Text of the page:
One of my friends, Jean Queralt, runs the TIOF which is campaigning for a universal declaration of digital rights. This is similar to the UN’s declaration of human rights. One of the things that our conversation triggered was the thought that the Islamic concept of Haya could add lots of value to the arguments for digital privacy.
Non muslims at this point are probably going “what?” That’s understandable. Let me explain a little bit about what Haya is.
In arabic Haya, حياء , means modesty or decency. Without going through all the theology one of the impacts of Haya is that women wear head scarfs. They wear them to protect their modesty.
Many people have a view on whether that is a good thing or not. France bans them, the UK tolerates them, the US thinks that a congresswoman who wears one was responsible for 9/11. On the other hand hundreds of millions of people think that it is a reasonable approach to life, and others like my mother in law wear a headscarf when it suits her.
What Should be Public and What Not?
Underlying this is the sense that there are some things that should not be seen. The sense that some things are not publicly available, should not be publicly available.
This is something that we can all agree on. When should a mankini be worn in public? When should you let your teenage children go to the mall naked? When should you let people watch you going to the toilet? Or making love to your husband or wife?
Judged by public decency laws across the world, and the lack of opposition to them, most people like to keep much of their lives private. My love handles and bulging belly are my business. The public only knows about the rather smart Thomas Pink shirt that covers them.
Arguments for modesty can be overstated. In the middle ages who you were determined what you could wear and the colours it could be. This was a massive repression of individual freedom and liberty. In Iran and Saudi Arabia it is obligatory for women to fully cover up. This both deprives people of their freedom of choice. It also deprives them of their moral agency. How can I be modest, and thus virtuous, if I haven’t made that choice myself?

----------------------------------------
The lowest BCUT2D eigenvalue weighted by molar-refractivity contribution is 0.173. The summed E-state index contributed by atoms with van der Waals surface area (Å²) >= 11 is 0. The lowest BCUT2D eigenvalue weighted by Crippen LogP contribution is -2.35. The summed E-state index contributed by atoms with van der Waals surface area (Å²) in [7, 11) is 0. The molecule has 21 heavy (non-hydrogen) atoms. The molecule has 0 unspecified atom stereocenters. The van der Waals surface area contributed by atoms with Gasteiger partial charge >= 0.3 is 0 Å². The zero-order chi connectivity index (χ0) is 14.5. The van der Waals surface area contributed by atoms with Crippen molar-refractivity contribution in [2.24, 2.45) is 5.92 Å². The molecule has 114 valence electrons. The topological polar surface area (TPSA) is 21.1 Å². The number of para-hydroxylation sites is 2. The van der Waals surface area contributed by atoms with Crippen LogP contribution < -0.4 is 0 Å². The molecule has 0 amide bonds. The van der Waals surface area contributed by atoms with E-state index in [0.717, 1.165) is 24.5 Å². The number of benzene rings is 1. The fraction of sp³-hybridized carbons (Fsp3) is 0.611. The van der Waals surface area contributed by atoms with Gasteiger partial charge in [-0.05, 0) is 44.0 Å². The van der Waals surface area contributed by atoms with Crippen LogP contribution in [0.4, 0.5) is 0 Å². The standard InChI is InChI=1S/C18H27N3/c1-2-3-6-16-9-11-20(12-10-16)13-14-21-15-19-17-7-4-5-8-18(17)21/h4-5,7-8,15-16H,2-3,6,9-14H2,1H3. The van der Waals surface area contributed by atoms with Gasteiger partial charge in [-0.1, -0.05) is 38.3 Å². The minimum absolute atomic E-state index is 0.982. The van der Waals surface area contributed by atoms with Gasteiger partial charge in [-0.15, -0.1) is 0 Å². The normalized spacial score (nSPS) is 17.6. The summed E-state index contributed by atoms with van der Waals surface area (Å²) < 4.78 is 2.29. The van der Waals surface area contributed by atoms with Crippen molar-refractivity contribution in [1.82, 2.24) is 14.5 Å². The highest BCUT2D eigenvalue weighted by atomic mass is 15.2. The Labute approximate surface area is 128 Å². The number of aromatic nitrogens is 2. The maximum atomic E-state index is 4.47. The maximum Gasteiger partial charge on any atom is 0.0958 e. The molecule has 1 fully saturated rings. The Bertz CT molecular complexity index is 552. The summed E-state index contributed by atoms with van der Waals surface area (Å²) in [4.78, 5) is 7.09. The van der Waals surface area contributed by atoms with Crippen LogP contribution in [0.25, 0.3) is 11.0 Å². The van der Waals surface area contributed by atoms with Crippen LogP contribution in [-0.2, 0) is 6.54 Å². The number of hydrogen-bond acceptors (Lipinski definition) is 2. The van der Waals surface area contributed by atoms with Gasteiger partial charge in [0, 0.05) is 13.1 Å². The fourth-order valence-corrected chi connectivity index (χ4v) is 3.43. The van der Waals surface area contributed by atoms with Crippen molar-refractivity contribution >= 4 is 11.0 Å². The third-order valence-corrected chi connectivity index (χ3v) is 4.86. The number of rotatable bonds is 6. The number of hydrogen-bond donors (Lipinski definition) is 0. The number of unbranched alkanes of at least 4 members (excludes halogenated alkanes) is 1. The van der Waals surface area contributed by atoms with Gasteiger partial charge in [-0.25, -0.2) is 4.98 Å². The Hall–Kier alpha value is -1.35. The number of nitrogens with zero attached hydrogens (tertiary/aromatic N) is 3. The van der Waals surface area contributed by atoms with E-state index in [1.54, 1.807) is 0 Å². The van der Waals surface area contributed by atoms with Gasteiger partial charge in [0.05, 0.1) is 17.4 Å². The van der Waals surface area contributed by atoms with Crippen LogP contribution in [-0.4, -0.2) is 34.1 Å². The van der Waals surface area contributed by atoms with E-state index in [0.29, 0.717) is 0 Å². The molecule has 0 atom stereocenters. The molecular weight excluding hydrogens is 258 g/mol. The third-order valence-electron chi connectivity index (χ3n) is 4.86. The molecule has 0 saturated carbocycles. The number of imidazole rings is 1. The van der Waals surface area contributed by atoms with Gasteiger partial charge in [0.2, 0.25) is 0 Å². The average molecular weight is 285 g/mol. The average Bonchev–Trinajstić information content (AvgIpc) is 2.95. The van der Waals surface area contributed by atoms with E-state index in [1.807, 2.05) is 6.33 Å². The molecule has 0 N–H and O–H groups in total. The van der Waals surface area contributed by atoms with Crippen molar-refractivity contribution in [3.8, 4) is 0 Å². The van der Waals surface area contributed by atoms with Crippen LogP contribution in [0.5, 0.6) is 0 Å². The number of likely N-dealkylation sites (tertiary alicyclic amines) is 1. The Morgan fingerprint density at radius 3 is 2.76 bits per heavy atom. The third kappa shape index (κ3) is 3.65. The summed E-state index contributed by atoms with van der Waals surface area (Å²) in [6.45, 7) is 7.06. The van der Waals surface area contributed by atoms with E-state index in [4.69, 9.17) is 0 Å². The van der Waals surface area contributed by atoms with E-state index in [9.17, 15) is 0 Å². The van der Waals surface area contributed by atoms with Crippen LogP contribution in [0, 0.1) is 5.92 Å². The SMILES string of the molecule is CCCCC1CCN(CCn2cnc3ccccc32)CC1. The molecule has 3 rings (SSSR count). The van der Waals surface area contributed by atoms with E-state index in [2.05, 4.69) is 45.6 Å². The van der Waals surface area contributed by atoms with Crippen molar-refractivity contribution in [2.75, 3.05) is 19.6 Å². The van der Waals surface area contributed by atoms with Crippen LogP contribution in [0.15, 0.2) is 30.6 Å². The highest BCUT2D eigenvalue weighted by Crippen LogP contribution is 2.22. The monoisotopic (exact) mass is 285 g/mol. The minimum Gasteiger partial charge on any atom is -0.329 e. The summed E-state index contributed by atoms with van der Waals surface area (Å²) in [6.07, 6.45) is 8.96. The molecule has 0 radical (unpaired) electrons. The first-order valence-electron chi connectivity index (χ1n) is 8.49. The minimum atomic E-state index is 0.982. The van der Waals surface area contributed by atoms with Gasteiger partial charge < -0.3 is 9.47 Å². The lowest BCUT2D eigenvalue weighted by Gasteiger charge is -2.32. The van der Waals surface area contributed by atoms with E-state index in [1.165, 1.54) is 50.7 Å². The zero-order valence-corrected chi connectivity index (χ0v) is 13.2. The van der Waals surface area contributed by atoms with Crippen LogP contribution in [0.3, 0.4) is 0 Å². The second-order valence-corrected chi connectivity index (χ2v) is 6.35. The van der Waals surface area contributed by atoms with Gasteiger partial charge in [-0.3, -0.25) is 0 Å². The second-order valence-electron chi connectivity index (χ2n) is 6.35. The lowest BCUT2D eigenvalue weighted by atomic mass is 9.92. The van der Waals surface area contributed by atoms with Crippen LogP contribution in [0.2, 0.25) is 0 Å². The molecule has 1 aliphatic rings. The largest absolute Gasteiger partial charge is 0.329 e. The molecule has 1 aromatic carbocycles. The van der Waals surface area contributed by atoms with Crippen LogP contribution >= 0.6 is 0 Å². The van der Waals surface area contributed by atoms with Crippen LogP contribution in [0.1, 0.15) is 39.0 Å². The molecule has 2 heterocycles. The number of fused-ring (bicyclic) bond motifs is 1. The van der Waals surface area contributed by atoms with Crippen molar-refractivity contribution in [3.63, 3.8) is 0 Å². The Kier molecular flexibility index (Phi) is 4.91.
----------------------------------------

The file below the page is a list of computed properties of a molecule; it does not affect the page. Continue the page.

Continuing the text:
This is the connection to digital privacy.
The Emperor’s New Clothes
At the moment it seems that there is a disconnect. I am the emperor who believes he is wearing clothes. In reality I am naked and my immodesty would be shaming if I even knew.
Just think what ‘corporations’ know about me that even people close to me do not.
- Who my lover is and where he/she lives (Waze, Google Maps, Online Florists)
- My sexual preferences (Porntubes and sex toy purchases from Amazon)
- What STD’s I have and who I probably got them from (Facebook, Google Search)
- What my genitals look like (Apple iCloud, Dropbox, Drive)
- The sounds I make when I orgasm (Siri, Alexa)
I’m sure that information isn’t captured in a discrete database table on a Google server. Equally so, I know that when I check out a new drug for erectile dysfunction that every website I visit for the next few weeks knows about my problem and shows me ads.
What would be private in normal live, and kept so using social and religious means, such as haya, is not online.
Online and Offline Modesty
How would you be modest online?
How are you modest in real life?
There are three components.
- Laws on modesty/decency that the government enforces
- Social norms that society obligates
- Personal norms that you like to keep
In the UK the government has made laws so that it is decent for men to show their nipples in public and indecent for women to show theirs.
Socially we know that it’s ok to wear a bikini on the beach but not to the opera
Personally; my Dad wears pyjamas. I sleep naked.
Modesty and Digital Privacy
When we look at digital privacy we can replicate this.
There are some types of information about you that should never be shared or captured. Companies and individuals online should not be able to ask for it, use it or benefit from it. Neither should you.
There are other types of digital information that you should be able to share under certain circumstances. How and where and when is constrained.
Finally there is information that you can freely share and which can be freely used because it is fully under your control.
What types of information go into each bucket?
I have no idea. Intuition tells me that it should broadly mirror what we do in our offline lives. Offline my spouse knows about my sexual preferences, so do previous partners. No one else. Why should online be any different?
Digital modesty thus maps well onto digital privacy. It certainly doesn’t cover everything that digital rights do, but it is a good starting point.
Haya and Digital Rights
This brings us back to the Islamic concept of haya and digital privacy. Whatever you may feel about a veiled and shrouded woman, on a cultural basis it is clear that Islam believes that there is something worth protecting.
Haya and the various hadith lay out an approach to achieving modesty in everyday life. Digital privacy should enable everyone, irrespective of their religious beliefs, to obtain digital modesty online.
So next time you see a woman wearing a headscarf, think about whether you are wearing a digital head scarf or letting it all hang out for everyone to see and profit from